Newsflash! Rosé might not be the wine queen of the summer season for much longer. Enter the mysterious new "Gik Blue" wine that's currently sweeping Europe and crossing the pond to North America. The brand's Instagram account states that "Gik is not a blue wine, it's a revolution". We'll break down the basics of this inventive refreshment, how to get your hands on a bottle (or five), and anything else you might need to know. Cheers!
So how did we get here, to where blue wine is actually a thing?! Well, the start up company was launched in Spain 2015 by six entrepreneurs with zero experience in the wine industry. They worked with the food research department of the Basque Government plus the University of the Basque Country to develop their signature electric blue product. Their goal? To revolutionize the industry, appeal to millenial drinkers, and enjoy a glass of the good stuff without the usual snobbery that accompanies wine tasting.
Gik Blue contains 11.5% alcohol by volume and is optimally served chilled; it can be best compared to prosecco or white zinfandel. This sweet wine is ideal to drink in warmer months and has been called the new summer libation heir apparent to rosé. As an extra bonus, Gik Blue does not contain any added sugar. The company recommends pairing it with nachos plus guacamole, sushi, pasta carbonara, and/or smoked salmon.
The stunning blue color is surprisingly organic and is created from a pigment in grape skin plus indigo coloring from the woad plant. The wine is a blend of red and white grapes and a calorie-free sweetener. The grapes in this beautiful blue beverage come from La Rioja, Zaragoza, León, and Castilla-La Mancha all in Spain.
Following the stunning success of Gik Blue first in Europe then across the world, it's only natural that other competitors would see the appeal of this space. At first, Gik was the only blue wine on the market. Nowadays, there are a number of other options out there. We'll break down a few of the biggest for you.
Courtesy of Vindigo
The largest and most well-known competitor is a blue chardonnay called Vindigo that recently became available in the south of France. Vindigo was started by a French entrepreneur but is also based in Spain. Surprisingly, this wine has been enjoying a summer of celebrity on the French Riviera and has been gaining traction with the vacation crowd. Its sweet and fruity taste plus pretty aqua color have proven to be a hit. Vindigo is also available in Spain but does not yet ship to other countries.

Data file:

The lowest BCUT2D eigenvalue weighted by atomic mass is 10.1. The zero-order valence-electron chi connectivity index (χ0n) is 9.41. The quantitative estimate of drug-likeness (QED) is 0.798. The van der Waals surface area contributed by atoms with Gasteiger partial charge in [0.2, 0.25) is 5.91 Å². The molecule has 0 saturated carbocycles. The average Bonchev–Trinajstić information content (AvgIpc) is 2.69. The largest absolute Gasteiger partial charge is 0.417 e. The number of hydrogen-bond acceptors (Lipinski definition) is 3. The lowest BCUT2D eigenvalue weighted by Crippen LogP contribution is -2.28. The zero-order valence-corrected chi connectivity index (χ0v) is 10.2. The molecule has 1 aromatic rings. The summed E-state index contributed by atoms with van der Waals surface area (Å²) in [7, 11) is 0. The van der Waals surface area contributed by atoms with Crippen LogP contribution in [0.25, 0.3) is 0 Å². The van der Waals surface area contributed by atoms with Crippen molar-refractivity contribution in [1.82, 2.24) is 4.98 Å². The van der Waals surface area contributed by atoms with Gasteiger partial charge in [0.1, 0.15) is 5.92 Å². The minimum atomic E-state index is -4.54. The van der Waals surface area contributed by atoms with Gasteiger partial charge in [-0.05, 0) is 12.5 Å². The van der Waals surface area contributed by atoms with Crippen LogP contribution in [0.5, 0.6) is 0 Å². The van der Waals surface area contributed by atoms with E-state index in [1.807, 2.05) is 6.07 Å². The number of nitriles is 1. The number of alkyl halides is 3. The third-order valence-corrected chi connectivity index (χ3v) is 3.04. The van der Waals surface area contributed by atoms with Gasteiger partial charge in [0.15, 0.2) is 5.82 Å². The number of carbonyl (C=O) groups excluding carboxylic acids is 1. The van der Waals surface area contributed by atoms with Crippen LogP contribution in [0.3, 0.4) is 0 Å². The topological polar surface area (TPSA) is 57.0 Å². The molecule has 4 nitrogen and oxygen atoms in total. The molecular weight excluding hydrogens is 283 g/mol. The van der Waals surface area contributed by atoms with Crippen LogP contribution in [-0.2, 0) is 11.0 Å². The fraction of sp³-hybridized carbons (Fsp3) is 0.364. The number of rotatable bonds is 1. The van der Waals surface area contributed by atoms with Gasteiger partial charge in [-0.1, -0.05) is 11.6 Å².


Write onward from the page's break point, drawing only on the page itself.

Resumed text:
Courtesy of Blanc De Bleu
Blanc de Bleu is a sparkling wine based in California. It is available in the United States at various retailers through their store finder tool. You can also find this beverage online through various wine merchants. The addition of bubbles to the blue category is new, and this sweet wine is best used as a dessert or celebration wine.
Courtesy of Marques De Alcantara
Another variety of blue chardonnay, this wine is currently available throughout Europe but has yet to hit the States. It has also permeated the Toronto, Canada and Mexico City, Mexico markets. It is a highly fruity and acidic wine that is also refreshing.
Despite its immediate popularity, Gik faced some backlash from regulators in its native Spain regarding labelling. There is a Spanish law that stipulates that only red wine and white wine can be marketed as wine. Therefore, the company was fined and forced to drop the "wine" from its label, instead putting 99% wine and 1% grape must. But after navigating those issues in the European market, Gik was anxious to expand to the United States. It worked with the Alcohol and Tobacco Tax and Trade Bureau, and Gik is now available in the United States through its website; it currently ships to 37 states. This blue delight is also available in select European supermarkets and restaurants, as well as on its website.
So now that we've covered blue wine, will you try it? Do you think it's here to stay, or just a passing viticulture fad? While only time will be able to answer that query, we hope you've enjoyed our exploration of the Gik Blue phenomenon.